Upon impact speed had been reduced from 75 to 35MPH. Casey was the only fatality in the now infamous wreck and his pocket watch was stopped by the shattering impact @ 0352hrs Apr.30,1900
Caseys lifeless body was pulled from the "Ole 382" with crushed skull and detached right arm torn from the socket
Caseys legend/legacy and heroism started immediately upon his death as to staying with his engine, blowing the whistle in warning, applying the air brakes, and reversing the engines drive wheels and instructing his fireman to jump. No doubt he saved many lives of passengers and co-workers. Total costs of the wreck and loss was placed at $2,996.25
Soon afterwards "Ole 382" was rebuilt and placed back into service. During its 1898-1935 years of service, it was involved in accidents that claimed 6 lives.
Casey was immortalized in ballads of song throughout the ages by many artists including Johnny Cash, Pete Seeger, Kris Kristofferson, Motorhead, Hank Snow, and Marty Stuart to name a few. A movie was made in 1927 and Walt Disney made a cartoon series in 1950 immortalizing his engine, name and baseball prowness further. There are currently two museums operating and devoted to Caseys legacy and in his honor.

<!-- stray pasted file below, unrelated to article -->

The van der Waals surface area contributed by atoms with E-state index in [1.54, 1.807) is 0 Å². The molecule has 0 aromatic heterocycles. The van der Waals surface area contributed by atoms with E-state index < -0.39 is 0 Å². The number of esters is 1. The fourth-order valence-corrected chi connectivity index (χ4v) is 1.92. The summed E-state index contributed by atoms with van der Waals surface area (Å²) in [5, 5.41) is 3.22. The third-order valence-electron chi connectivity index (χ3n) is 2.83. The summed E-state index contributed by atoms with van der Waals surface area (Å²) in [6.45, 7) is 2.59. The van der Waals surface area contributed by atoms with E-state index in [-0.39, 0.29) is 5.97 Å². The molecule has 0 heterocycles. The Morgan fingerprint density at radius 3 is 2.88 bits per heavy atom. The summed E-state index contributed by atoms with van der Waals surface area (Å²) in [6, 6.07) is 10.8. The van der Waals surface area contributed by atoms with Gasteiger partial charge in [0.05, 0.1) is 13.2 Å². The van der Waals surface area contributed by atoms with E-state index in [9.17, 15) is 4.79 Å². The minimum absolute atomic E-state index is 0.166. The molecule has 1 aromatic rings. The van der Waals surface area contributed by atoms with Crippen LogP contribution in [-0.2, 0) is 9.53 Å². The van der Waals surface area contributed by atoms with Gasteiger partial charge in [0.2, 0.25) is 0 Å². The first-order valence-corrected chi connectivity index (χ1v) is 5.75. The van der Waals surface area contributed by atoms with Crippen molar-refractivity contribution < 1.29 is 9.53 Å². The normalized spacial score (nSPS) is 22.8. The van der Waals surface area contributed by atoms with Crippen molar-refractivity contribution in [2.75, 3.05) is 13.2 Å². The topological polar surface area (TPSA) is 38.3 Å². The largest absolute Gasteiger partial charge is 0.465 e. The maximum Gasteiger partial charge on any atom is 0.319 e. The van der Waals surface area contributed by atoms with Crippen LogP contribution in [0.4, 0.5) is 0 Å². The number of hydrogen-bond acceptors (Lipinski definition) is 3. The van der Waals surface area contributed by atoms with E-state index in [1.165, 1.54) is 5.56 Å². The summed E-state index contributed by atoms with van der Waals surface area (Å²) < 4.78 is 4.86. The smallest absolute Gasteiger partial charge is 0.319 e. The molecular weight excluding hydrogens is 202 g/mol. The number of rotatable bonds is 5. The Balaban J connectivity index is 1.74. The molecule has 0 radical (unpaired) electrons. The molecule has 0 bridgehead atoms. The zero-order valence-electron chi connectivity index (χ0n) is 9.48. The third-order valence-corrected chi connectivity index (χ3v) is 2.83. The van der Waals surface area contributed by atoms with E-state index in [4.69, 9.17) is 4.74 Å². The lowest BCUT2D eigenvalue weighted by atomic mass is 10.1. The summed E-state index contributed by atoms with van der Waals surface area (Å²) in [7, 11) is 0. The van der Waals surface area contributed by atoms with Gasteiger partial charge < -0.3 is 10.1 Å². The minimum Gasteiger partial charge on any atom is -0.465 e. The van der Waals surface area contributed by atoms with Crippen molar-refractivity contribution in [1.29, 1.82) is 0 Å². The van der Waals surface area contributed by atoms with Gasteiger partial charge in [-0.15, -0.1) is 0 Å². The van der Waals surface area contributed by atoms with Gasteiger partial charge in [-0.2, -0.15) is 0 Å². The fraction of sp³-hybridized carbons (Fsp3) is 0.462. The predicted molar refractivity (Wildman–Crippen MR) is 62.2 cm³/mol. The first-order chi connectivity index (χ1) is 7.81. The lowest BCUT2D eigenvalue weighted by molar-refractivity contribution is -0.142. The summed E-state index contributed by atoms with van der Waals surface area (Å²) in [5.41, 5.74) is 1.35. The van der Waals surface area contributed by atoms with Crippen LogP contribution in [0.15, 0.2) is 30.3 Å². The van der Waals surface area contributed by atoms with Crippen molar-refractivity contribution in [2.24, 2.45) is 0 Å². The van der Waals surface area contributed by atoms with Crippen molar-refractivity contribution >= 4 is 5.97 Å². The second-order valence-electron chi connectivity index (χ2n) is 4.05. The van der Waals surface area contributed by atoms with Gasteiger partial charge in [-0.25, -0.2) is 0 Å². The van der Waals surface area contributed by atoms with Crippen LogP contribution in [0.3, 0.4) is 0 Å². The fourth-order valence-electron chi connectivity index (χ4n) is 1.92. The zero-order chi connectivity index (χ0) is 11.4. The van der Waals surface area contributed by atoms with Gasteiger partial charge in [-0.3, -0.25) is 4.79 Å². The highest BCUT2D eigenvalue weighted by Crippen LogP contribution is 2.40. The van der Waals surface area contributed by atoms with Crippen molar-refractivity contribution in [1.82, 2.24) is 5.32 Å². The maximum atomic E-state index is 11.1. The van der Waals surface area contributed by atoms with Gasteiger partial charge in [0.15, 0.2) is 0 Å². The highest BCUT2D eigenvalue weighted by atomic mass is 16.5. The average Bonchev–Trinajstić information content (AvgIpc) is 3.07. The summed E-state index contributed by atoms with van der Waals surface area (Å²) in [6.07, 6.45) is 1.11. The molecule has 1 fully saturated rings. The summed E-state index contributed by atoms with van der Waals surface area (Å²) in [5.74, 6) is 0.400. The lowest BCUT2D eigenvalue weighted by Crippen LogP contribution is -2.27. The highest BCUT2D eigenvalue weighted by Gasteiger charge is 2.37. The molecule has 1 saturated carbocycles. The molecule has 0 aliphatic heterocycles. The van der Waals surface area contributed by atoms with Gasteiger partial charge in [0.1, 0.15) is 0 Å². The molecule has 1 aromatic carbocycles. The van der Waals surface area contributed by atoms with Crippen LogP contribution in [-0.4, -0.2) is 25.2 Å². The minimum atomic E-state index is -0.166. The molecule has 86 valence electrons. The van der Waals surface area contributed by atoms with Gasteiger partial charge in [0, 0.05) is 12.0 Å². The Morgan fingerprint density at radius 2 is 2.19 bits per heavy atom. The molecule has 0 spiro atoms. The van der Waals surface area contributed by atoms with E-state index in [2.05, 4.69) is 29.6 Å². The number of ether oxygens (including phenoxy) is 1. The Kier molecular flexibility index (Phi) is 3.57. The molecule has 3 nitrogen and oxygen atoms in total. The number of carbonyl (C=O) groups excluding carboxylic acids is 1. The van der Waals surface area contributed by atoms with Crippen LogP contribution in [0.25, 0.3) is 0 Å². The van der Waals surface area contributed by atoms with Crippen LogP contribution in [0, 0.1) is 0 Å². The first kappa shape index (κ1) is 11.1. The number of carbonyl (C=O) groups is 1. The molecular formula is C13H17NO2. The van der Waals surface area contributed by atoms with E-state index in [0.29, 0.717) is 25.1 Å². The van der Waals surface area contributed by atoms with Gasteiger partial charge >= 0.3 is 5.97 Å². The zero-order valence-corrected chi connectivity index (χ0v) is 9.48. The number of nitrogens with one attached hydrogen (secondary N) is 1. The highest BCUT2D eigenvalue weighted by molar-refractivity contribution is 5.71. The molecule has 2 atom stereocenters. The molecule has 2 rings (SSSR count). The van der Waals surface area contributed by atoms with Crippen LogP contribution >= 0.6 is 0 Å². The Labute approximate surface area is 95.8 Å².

But Brothers and Sisters there is NO joy in Mudville tonight, as the Mighty Casey, he has struck out
Thanks Bro Mitch for asking me to expound and bring you a very true tale, from the rails
June 14, 2010, 12:55Tom Dunn
That made my day. I'd like to have your permission
to copy it to my website so others can read this true tale. Excellent!
June 14, 2010, 13:08Buster Beck
Hey Thanks Tom!!
Yessir anything I say can and will be used for me in a court of my peers
Seriousely, you or anyone else has my permission's.
As a possible, Lindell has one of the most outstanding RR locomotive hunter cased pocket watches that carrys an engraved locomotive one one side and the caboose on the other side that you all should see
Show us your watch Daddy
June 14, 2010, 15:25Mark Cross